IS A SUPREME COURT CANDIDATE USING YOUR MONEY TO BUY A SEAT ON THE BENCH?
Over the years this website has broken open numerous scandals involving the election of judges (most of them liberal judges) by the S.C. General Assembly. Repeatedly, we’ve documented how state lawmakers cannot be trusted to fill these positions.
From the selection of judicial candidates by a legislatively-controlled committee to the actual legislative voting – the entire process is rigged.
We’ve repeatedly called on lawmakers to fix this – either by surrendering judicial appointments to the executive branch (i.e. the governor’s office) or by allowing the public to vote.
Almost anything would be preferable to the current system …
Anyway, we were hoping 2017 might be the year lawmakers elected a new justice to the S.C. Supreme Court without their being some major scandal associated with the election.
Boy, were we wrong …
Earlier this week, the notoriously corrupt S.C. Judicial Merit Selection Commission (JMSC) announced that it had selected three finalists for the upcoming vacancy on the bench: Circuit court judge Diane Goodstein of Summerville, S.C., circuit court judge George C. “Buck” James of Sumter, S.C. and chief administrative law judge Ralph King “Tripp” Anderson of Florence, S.C.
We reported on the three finalists (here) and even had a follow-up piece on some of the political calculus associated with the upcoming race (here). Our next step? Researching the three candidates and commending one of them to lawmakers.
During that process, we stumbled upon something very interesting …
Several lawmakers reached out to this week us telling them they had been contacted about this race by a lobbyist with close ties to uber-liberal S.C. Senate president Hugh Leatherman.
(Click to view)
No surprise there, right?
Leatherman lobbied aggressively on behalf of Anderson’s candidacy when he ran for another vacancy on the court earlier this year, so it makes sense he would be pulling every lever at his disposal in an effort to get Anderson elected this go-round.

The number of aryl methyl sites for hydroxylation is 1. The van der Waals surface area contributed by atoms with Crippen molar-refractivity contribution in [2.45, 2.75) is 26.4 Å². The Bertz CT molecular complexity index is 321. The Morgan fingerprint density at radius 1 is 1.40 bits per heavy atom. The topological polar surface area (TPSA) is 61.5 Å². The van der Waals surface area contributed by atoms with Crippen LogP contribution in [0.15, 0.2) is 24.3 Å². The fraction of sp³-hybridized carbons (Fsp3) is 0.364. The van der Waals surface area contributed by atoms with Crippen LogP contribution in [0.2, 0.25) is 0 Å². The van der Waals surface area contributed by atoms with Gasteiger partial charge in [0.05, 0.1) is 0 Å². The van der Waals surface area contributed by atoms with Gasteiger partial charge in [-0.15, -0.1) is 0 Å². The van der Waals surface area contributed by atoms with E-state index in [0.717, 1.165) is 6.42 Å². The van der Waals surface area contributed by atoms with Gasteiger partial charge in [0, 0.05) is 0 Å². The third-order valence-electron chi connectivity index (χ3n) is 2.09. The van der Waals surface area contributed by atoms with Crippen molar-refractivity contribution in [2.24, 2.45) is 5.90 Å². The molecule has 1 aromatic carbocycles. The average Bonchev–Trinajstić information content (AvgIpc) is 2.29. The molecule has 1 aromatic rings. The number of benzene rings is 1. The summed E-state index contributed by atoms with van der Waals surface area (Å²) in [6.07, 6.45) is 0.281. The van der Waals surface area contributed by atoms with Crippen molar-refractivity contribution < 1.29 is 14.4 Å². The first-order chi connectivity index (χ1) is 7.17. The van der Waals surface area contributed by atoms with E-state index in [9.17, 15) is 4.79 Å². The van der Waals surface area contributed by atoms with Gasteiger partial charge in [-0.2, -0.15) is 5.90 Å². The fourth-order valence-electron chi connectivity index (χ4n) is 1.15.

Of course the name of the lobbyist allegedly making the calls on Leatherman’s behalf – Richard Davis – rang a bell with us.
Davis’ modus operandi at the S.C. State House is no secret.
“His clients are leaned on to contribute the most to Leatherman, and in return Richard promises special access,” a source familiar with the set-up told us.
In this case, though, it appears as though we’re dealing with something more corrupt than mere garden variety “influence trading.”
Last year – in researching a case involving former S.C. Rep. Kenny Bingham – we stumbled upon dozens of payments made by Davis on behalf of his many lobbyist principals to a company reportedly owned in part by Bingham.
These payments totaled tens of thousands of dollars …
One of the lobbyist principals involved in this ethically questionable arrangement? The S.C. Administrative Law Judge Division.
(Click to view)
(Cap via S.C. State Ethics Commission)
According to our sources, Davis’ lobbying contract for this taxpayer-funded agency totals at least $20,000 a year – and is personally approved by the chief administrative law judge (i.e. Anderson).
Of course Davis isn’t paid to lobby for the agency (which has an annual budget of roughly $1 million).
“Anderson expects Davis to lobby for his Supreme Court judgeship,” our source said.
Hmmm … this would certainly explain why so many lawmakers tell us they are being approached by Davis in connection with this race.
This website has made its views on taxpayer-funded lobbying abundantly clear on numerous prior occasions. We oppose the practice: Unilaterally and unequivocally.
In fact we oppose it precisely because of situations like this one, in which taxpayer money is basically being used to hire a lobbyist (who in turn is funneling at least some of that money into the pockets of the very lawmakers whose votes he is seeking).
Once again, we would call on lawmakers who claim to be serious about ethics reform to do away with this corruption once and for all. Specifically, we would call on them to scrap the current system of electing judges and replace it with either gubernatorial appointment or popular election.
Scandals like this only further erode the people’s faith in their institutions.
(Banner via iStock)